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Fueling NSHS: Can we change climate change?

By Gabriel Schneider
Published: December 2009

The joke is that a breakthrough in renewable energy is only 30 years away– and will always be only 30 years away.

Unfortunately, our eco-system can simply no longer wait that long. From December 7–18, global leaders from around the world met in Copenhagen for the United Nation’s Framework Convention on Climate Change to discuss a plan of action for the coming years.

Though little binding legislation was produced, the conference was successful in that it set a global agenda: to keep the global temperature increase below 2 degrees Celsius. Of the issues facing world leaders in Copenhagen, energy supply, transportation, industry, agriculture and deforestation were among the most pressing topics in the challenge to mitigate carbon emissions.

Though much forward progress has been made on a national and international scale, however, the truth is that real change must start at home.

Over the past ten years, Newton South has become much more conscious of its energy output. While a lot of progress has been made, however, there is still a lot of work to be done.

In 2003, with funding from the Massachusetts Technology Collaborative’s Solar to Market Initiative, the city of Newton’s “SUNERGY program, initiated by former Mayor David Cohen, installed solar electric panels on the roof of Newton South.

“It is obvious to me that our current energy situation is unsustainable in so many ways – economically, environmentally, and politically. But I am heartened by the fact that there is a viable alternative and that we in Newton can lead the way, said Cohen in 2003.

“While it will provide an impressive amount of clean energy, it will also be a great educational tool. And the array at the library will have an educational kiosk so that we all be able to learn more about the benefits of solar energy.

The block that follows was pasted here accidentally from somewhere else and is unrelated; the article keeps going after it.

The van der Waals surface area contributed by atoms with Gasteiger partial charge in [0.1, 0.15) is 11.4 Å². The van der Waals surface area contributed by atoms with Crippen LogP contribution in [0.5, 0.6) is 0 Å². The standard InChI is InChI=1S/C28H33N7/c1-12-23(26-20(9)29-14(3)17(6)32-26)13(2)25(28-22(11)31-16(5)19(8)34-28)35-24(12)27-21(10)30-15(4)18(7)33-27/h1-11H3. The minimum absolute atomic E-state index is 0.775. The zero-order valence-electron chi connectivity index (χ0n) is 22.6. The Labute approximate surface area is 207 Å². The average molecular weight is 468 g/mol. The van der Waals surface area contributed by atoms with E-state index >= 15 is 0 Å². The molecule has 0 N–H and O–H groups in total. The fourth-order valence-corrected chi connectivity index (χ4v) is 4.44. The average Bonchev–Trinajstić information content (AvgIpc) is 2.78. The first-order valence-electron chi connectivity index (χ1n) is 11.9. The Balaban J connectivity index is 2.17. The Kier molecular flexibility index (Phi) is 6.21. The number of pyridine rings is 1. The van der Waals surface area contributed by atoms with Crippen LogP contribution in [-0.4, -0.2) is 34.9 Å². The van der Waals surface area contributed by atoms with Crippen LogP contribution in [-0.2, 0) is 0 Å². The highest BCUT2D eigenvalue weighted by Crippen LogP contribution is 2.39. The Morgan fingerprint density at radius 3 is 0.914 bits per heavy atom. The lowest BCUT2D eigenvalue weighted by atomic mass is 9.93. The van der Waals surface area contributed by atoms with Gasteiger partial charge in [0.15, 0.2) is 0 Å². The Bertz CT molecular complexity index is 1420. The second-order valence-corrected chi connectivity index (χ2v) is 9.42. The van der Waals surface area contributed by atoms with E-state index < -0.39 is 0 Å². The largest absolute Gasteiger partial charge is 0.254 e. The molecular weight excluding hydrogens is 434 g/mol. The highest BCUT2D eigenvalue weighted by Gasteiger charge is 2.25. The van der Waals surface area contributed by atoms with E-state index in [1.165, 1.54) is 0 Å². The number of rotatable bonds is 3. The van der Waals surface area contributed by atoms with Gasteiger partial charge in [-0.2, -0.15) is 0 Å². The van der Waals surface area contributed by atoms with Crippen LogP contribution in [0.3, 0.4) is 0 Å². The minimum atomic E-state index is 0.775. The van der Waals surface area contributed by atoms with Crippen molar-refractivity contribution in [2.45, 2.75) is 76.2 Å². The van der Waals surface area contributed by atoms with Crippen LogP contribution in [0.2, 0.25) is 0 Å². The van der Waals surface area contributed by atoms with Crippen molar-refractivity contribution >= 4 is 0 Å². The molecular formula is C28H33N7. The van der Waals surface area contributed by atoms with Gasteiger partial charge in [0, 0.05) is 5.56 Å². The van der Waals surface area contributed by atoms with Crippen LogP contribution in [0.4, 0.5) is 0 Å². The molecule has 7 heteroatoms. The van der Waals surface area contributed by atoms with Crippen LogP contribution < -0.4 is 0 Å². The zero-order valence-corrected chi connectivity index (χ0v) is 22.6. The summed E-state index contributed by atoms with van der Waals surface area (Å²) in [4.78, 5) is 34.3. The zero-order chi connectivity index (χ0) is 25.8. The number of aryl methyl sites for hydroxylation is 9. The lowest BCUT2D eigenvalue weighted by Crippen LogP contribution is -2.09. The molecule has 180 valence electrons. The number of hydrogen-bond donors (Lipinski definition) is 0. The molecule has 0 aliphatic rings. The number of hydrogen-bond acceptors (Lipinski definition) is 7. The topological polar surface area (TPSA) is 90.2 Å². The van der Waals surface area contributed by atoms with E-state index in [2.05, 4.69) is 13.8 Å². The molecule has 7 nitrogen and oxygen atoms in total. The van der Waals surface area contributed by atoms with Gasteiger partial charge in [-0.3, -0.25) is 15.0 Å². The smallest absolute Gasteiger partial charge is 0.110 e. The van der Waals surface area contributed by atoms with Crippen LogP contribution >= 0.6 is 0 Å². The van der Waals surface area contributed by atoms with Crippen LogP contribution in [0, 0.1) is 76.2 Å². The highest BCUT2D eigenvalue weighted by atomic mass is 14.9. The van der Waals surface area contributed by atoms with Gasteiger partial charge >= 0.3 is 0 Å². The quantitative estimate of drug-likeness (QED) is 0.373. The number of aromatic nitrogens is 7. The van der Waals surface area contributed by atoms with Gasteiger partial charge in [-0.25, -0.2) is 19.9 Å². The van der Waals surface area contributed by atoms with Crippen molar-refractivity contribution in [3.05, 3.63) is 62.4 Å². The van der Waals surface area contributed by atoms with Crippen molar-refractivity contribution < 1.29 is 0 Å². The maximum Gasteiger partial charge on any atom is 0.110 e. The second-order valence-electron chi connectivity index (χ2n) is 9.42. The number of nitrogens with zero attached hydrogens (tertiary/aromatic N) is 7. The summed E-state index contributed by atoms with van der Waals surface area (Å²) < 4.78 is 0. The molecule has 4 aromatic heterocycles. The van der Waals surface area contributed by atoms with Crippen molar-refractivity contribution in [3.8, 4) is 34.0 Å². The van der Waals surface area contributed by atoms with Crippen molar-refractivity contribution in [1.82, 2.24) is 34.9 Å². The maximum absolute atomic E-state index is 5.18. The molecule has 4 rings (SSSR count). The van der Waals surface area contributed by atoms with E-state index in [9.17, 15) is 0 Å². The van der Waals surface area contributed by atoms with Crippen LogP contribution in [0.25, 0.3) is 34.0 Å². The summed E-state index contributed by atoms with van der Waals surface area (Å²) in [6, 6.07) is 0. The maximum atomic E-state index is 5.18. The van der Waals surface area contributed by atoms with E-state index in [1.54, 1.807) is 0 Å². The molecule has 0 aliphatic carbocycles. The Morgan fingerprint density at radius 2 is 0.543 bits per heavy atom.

Clearly, this was not the case. Since the solar panels are presently out of use, they serve little to no functional purpose.

That being said, Newton South still utilizes many energy efficient technologies. According to the Massachusetts Technology Collaborative, Newton South uses “daylighting sensors that dim lights when adequate ambient light is present, occupancy sensors that turn lights off when rooms are not in use, a rainwater collection system that recycles rainwater for toilet flushing, and low VOC paints and sealants that improve air quality for the building occupants.

These systems, installed over five years ago, have indeed reduced the school’s carbon footprint tremendously.

Though not perfectly “green, Newton South demonstrates that energy efficiency can occur regardless of national mandate. On his website, Mayor Setti Warren describes his agenda for energy efficiency in Newton as compared to the rest of the country: “While the federal government has, for many years, abandoned its responsibility to steward our environment, many great opportunities exist for us on the city level to take up that challenge. We have the ability to make a real difference.

As Mayor, Warren promises to make government operations as “green as possible, by diversifying energy sources, expanding recycling, reducing traffic and congestion, and enhancing bus, train and bike utilization.

Principal Joel Stembridge, on the other hand, is a little more realistic. “I know that South’s been interested in being green, he said, “[but] the district is probably interested most in conserving money. It’s more about doing less rather than buying more efficient systems. In order to conserve energy, it’s going to take a system of doing less.

Stembridge explained that one effective means of saving energy is sending out information by email rather than mailing it home. “We’re trying to push for more and more electronic communication and less and less paper communication, he said.

Other forms of saving energy, such as turning off the lights, aren’t that easy. Although new lights with greater longevity have been purchased, the reality is that “this is a building that’s open all the time, Stembridge said. “The idea of turning off lights is difficult because [the building] is used so late at night.

“The most important issue, Environmental Club advisor and Science teacher Sally Rosen said, “is education and awareness about climate change, energy and our environmental impact.

When all else fails, it’s the little things that count most. “Knowing where your food is coming from and using paper trays instead of Styrofoam, are both great ways to be energy conscious, she said.

The Environmental Club has subsidized the purchase of paper trays to replace plastic in the cafeteria and plans to replace plastic silverware with corn or potato based silverware next year. “I hope students remain open to being educated about their environmental impacts, Rosen said.

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